Alaska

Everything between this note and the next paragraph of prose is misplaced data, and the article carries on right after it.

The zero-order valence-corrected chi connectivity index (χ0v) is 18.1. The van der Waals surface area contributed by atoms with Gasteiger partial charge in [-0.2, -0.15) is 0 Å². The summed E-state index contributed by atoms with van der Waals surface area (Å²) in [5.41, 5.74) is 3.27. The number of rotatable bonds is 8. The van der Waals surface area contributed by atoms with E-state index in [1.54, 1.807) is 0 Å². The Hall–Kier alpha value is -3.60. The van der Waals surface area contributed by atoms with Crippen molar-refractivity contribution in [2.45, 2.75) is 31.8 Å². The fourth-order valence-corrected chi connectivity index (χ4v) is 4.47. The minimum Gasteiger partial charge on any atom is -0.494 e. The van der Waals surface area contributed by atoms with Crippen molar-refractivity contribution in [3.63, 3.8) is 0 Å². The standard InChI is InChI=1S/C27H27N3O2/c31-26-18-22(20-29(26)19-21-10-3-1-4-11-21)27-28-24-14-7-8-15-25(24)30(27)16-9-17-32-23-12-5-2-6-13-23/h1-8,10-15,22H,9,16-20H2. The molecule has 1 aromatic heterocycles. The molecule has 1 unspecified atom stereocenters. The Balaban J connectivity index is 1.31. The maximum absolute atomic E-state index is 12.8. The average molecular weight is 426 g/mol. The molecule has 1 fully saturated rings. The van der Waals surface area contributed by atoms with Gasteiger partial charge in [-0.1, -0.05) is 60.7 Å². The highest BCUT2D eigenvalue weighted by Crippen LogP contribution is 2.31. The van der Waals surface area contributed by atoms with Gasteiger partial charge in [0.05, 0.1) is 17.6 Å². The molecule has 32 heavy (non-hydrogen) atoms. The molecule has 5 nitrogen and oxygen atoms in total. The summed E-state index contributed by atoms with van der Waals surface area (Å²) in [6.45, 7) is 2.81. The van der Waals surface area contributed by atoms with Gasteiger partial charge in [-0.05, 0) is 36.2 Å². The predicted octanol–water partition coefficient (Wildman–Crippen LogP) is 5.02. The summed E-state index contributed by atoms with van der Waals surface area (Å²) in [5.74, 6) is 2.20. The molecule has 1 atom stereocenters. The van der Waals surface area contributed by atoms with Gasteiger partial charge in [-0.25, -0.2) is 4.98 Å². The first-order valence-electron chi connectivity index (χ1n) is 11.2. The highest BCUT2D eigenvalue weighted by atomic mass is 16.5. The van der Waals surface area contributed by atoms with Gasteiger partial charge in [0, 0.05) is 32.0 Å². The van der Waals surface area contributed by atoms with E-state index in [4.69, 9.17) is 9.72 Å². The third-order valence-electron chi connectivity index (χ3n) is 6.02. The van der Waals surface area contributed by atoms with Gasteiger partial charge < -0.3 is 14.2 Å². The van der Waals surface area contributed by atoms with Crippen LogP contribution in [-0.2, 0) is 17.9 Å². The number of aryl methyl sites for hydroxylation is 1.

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In 1916 James Wickersham, Alaska's non-voting delegate to Congress, introduced the first bill that proposed Alaska’s Statehood to Congress. Like many past attempts, the bill gathered virtually no support. In 1955, the territorial legislature passed legislation permitting a constitutional convention. Alaskan voters elected fifty-five delegates from across the territory. They met at the University of Alaska in Fairbanks in November 1955 to write a constitution for the proposed state. Alaskans voted approval of the constitution in April 1956. The new constitution was set to take effect when and if Congress granted statehood for Alaska. Efforts finally paid off in 1958 when Congress approved statehood for Alaska. President Dwight D. Eisenhower signed the Alaska Statehood Bill into law on July 7, 1958. Alaskans accepted statehood as presented in the federal law the following month and elected their first state officials in November. The capitol of Alaska is Juneau, which can only be reached by boat or plane. The state motto of Alaska is “North to the Future”, this saying was adopted in 1967, during the Alaska Purchas Centennial, it is meant to represent Alaska as a land of promise. The state animal is a moose and state flower is the forget me not. The current population is 710,231, with 52% being male and 48% being female. The median income is slightly above average, $66,712. 26.5% of people hold a bachelor’s degree or higher. The high school graduate rate is 90.7%. Alaska elects a governor and a lieutenant governor to that each server four-year terms. The governor of Alaska, who appoints the heads of all state departments and many other officials, is considered one of the most powerful governors in the United States. The Alaska State Legislature includes a Senate and House of Representatives. 20 senators serve in the Alaska Senate, 40 representatives serve in the Alaska House of Representatives. Two forms of local government exist in Alaska: the city and the...
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